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You are on page 1of 6

385–390

c International Academic Publishers Vol. 36, No. 4, October 15, 2001

New Similarity Reductions and Compacton Solutions for Boussinesq-Like Equations

with Fully Nonlinear Dispersion

∗

YAN Zhen-Ya

Department of Applied Mathematics, Dalian University of Technology, Dalian 116024, China

(Received November 28, 2000; Revised January 16, 2001)

Abstract In this paper, similarity reductions of Boussinesq-like equations with nonlinear dispersion (simply called

B(m, n) equations) u

tt

= (u

n

)

xx

+ (u

m

)

xxxx

, which is a generalized model of Boussinesq equation u

tt

= (u

2

)

xx

+u

xxxx

and modiﬁed Bousinesq equation u

tt

= (u

3

)

xx

+u

xxxx

, are considered by using the direct reduction method. As a result,

several new types of similarity reductions are found. Based on the reduction equations and some simple transformations,

we obtain the solitary wave solutions and compacton solutions (which are solitary waves with the property that after

colliding with other compacton solutions, they re-emerge with the same coherent shape) of B(1, n) equations and B(m, m)

equations, respectively.

PACS numbers: 02.20.-b, 11.10.Lm, 02.90.+p, 03.40.Kf, 03.65.Ge

Key words: nonlinear evolution equation, B(m, n) equations, similarity reduction, solitary wave solution,

compacton solution

1 Introduction

Solving nonlinear evolution equations (NLEEs) is an

important but diﬃcult subject in soliton theory. Gener-

ally speaking, reducing the high-dimensional NLEEs into

low-dimensional NLEEs is a powerful tool to solve NLEEs.

There exist many powerful methods to search for similar-

ity reductions of nonlinear partial diﬀerential equations:

(i) The classical method due to Lie, which works by using

the Lie group method of inﬁnitesimal transformation.

[1−3]

(ii) The nonclassical method due to Blumann and Cole.

[4]

The method is also called as the method of conditional

symmetries or the method of partial symmetries of the

ﬁrst type.

[5,6]

(iii) The direct method due to Clarkson and

Kruskal

[7−9]

and the improved direct method due to Lou

et al.

[10−15]

The method involves no use of group the-

ory and has been used to generate many new similarity

reductions and exact solutions for many famous physi-

cally signiﬁcant partial diﬀerential equations, such as KdV

equation, Burgers equation, mKdV equation, KP equa-

tion, Boussinesq equation, modiﬁed Boussinesq equation,

K(m, n) equations and so on.

[7−18]

Recently, Rosenau and Hyman

[17]

introduced a

class of solitary waves with compact support (called

compactons

[20,21]

) that are solutions of a two-parameter

family of fully nonlinear dispersive partial diﬀerential

equations such as K(2, 2) equation u

t

+(u

2

)

x

+(u

2

)

xxx

= 0

and 3D Kadomtsev–Petviashvili equation with nonlinear

dispersion u

xt

+(uu

x

)

x

+(u

2

)

xxxx

+u

yy

+u

zz

= 0. More

recently, Lou et al.

[18]

proved that K(m, m − 1) equa-

tion u

t

+ (u

m

)

x

+ (u

m−1

)

xxx

= 0 and K(m, m−2) equa-

tion u

t

+ (u

m

)

x

+ (u

m−2

)

xxx

= 0 are Painlev´e integrable

and gave the compacton solution of K(m, m) equation

u

t

+(u

m

)

x

+(u

m

)

xxx

= 0. Wang

[19]

gave some symmetry

reductions of K(m, n) equation u

t

+(u

m

)

x

+(u

n

)

xxx

= 0.

To understand the role of nonlinear dispersion in the

formation of patterns in liquid drops, here we would like to

introduce and consider a family of fully Boussinesq equa-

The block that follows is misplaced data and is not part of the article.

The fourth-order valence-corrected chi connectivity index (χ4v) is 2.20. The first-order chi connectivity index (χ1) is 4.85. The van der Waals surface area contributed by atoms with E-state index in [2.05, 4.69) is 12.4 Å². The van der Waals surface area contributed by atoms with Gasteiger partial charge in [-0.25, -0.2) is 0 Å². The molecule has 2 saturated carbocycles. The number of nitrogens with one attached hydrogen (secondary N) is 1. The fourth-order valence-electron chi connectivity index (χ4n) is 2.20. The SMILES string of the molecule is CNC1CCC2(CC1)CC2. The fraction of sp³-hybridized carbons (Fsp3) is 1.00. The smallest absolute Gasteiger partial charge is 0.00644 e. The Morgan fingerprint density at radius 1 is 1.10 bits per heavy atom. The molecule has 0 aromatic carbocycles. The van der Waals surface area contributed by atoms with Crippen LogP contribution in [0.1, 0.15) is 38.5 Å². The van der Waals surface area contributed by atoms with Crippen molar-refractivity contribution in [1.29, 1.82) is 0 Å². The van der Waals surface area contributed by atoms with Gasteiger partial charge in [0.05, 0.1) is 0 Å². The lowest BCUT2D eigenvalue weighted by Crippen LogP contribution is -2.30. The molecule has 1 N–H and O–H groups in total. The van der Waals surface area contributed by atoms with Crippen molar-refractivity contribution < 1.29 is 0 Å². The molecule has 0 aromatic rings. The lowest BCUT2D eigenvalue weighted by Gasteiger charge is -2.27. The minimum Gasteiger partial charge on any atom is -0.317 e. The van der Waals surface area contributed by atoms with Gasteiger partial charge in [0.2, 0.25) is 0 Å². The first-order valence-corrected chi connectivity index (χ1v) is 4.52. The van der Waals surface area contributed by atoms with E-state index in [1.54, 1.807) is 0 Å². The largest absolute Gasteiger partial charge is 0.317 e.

tion B(m, n),

u

tt

= (u

n

)

xx

+ (u

m

)

xxxx

. (1)

When (m, n) = (1, 2), equation (1) becomes the well-

known Boussinesq equation; When (m, n) = (1, 3),

equation (1) reduces to the modiﬁed Boussinesq equa-

tion which arises from the famous Fermi–Pasta–Ulam

problem

[22,23]

and is used to investigate the behaviour of

systems which are primarily linear but a nonlinearity is

introduced as a perturbation; When (m, n) = (1, n), equa-

tion (1) is the higher-order modiﬁed Boussinesq equation.

The similarity reductions and integrability of these three

equations have been studied.

[7,14,15]

However, for the other

cases of (m, n), similarity reductions and exact solutions

of Eq. (1) were not considered.

The rest of this paper is organized as follows. In Sec. 2,

the direct method due to Clarkson and Kruskal and the

improved direct method due to Lou et al. are extended

to Eq. (1) such that three types of symmetry reductions

are obtained. In Sec. 3, solitary wave solutions of B(1, n)

equation and the compacton solution of B(m, m) equa-

tion are found based on the obtained reduction ordinary

∗

The project supported by National Key Basic Research Development Project Program of China under Grant No. G1998030600 and

Doctoral Foundation of China under Grant No. 98014119

386 YAN Zhen-Ya Vol. 36

diﬀerential equations. Finally, some conclusions are given

in Sec. 4.

2 Similarity Reductions of B(m, n) Equation

As is well known, all the similarity solutions of the

form

u(x, t) = U(x, t, Q(Z)), Z = Z(x, t) , (2)

where U and Z are functions of the indicated variables

and Q(Z) satisﬁes a certain ordinary diﬀerential equa-

tion (ODE), may be obtained by substituting Eq. (2) into

Eq. (1). But similar to the direct method used in Refs [7]–

[9], it is shown that seeking the similarity reduction of

Eq. (1) is also suﬃcient in the following special form

u(x, t) = α(x, t) +β(x, t)Q(Z(x, t)) (3)

rather than the most general form (2), where α(x, t),

β(x, t), Z(x, t) are functions to be determined later and

W(Z) satisﬁes a certain ODE.

Setting

u

m

=

m

i=0

m!

i!(m−i)!

α

m−i

β

i

Q

i

, (4)

u

n

=

n

i=0

n!

i!(n −i)!

α

n−i

β

i

Q

i

. (5)

Substituting Eqs (3) ∼ (5) into Eq. (1), we get

−βZ

2

t

Q

−(βZ

tt

+ 2β

t

Z

t

)Q

−β

tt

Q+

n−1

i=0

_

n!

(n −i −2)!i!

α

n−i−2

α

2

x

β

i

Q

i

+

n!

(n −i −1)!i!

α

n−i−1

α

xx

β

i

Q

i

_

+

n−1

i=1

2n!

(n −i −1)!(i −1)!

α

n−i−1

α

x

(β

i−1

β

x

Q

i

+β

i

Z

x

W

i−1

Q

)

+

n

i=1

n!

(n −i)!(i −1)!

α

n−i

(β

i−1

β

xx

Q

i

+β

i

Z

xx

Q

i−1

Q

+β

i

Z

2

x

W

i−1

Q

)

+

n

i=2

n!

(n −i)!(i −2)!

α

n−i

(β

i−2

β

2

x

Q

i

+β

i

Z

2

x

W

i−2

Q

2

) +

n

i=1

2in!

(n −i)!(i −1)!

α

n−i

β

i−1

β

x

Z

x

Q

i−1